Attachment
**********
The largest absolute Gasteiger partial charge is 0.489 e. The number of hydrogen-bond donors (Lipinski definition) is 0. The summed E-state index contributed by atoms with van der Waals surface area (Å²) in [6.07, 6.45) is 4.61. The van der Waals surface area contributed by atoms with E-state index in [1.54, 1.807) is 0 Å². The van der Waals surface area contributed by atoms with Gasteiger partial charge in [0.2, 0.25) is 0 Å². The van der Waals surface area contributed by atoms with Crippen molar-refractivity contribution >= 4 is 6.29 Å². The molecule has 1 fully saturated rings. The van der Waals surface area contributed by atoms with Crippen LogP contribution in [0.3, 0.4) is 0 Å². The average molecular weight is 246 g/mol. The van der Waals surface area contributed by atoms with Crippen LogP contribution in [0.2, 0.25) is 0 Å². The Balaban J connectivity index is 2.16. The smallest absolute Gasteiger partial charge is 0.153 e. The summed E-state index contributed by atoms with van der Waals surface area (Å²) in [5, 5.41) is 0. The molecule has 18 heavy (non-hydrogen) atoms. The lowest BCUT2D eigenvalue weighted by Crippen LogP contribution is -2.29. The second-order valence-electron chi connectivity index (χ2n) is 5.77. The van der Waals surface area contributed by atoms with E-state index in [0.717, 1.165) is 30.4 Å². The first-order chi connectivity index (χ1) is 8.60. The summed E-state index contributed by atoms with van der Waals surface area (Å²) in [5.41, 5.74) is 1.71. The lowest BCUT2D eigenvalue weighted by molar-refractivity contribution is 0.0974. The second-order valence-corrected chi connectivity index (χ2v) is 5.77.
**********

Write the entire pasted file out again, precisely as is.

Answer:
The largest absolute Gasteiger partial charge is 0.489 e. The number of hydrogen-bond donors (Lipinski definition) is 0. The summed E-state index contributed by atoms with van der Waals surface area (Å²) in [6.07, 6.45) is 4.61. The van der Waals surface area contributed by atoms with E-state index in [1.54, 1.807) is 0 Å². The van der Waals surface area contributed by atoms with Gasteiger partial charge in [0.2, 0.25) is 0 Å². The van der Waals surface area contributed by atoms with Crippen molar-refractivity contribution >= 4 is 6.29 Å². The molecule has 1 fully saturated rings. The van der Waals surface area contributed by atoms with Crippen LogP contribution in [0.3, 0.4) is 0 Å². The average molecular weight is 246 g/mol. The van der Waals surface area contributed by atoms with Crippen LogP contribution in [0.2, 0.25) is 0 Å². The Balaban J connectivity index is 2.16. The smallest absolute Gasteiger partial charge is 0.153 e. The summed E-state index contributed by atoms with van der Waals surface area (Å²) in [5, 5.41) is 0. The molecule has 18 heavy (non-hydrogen) atoms. The lowest BCUT2D eigenvalue weighted by Crippen LogP contribution is -2.29. The second-order valence-electron chi connectivity index (χ2n) is 5.77. The van der Waals surface area contributed by atoms with E-state index in [0.717, 1.165) is 30.4 Å². The first-order chi connectivity index (χ1) is 8.60. The summed E-state index contributed by atoms with van der Waals surface area (Å²) in [5.41, 5.74) is 1.71. The lowest BCUT2D eigenvalue weighted by molar-refractivity contribution is 0.0974. The second-order valence-corrected chi connectivity index (χ2v) is 5.77.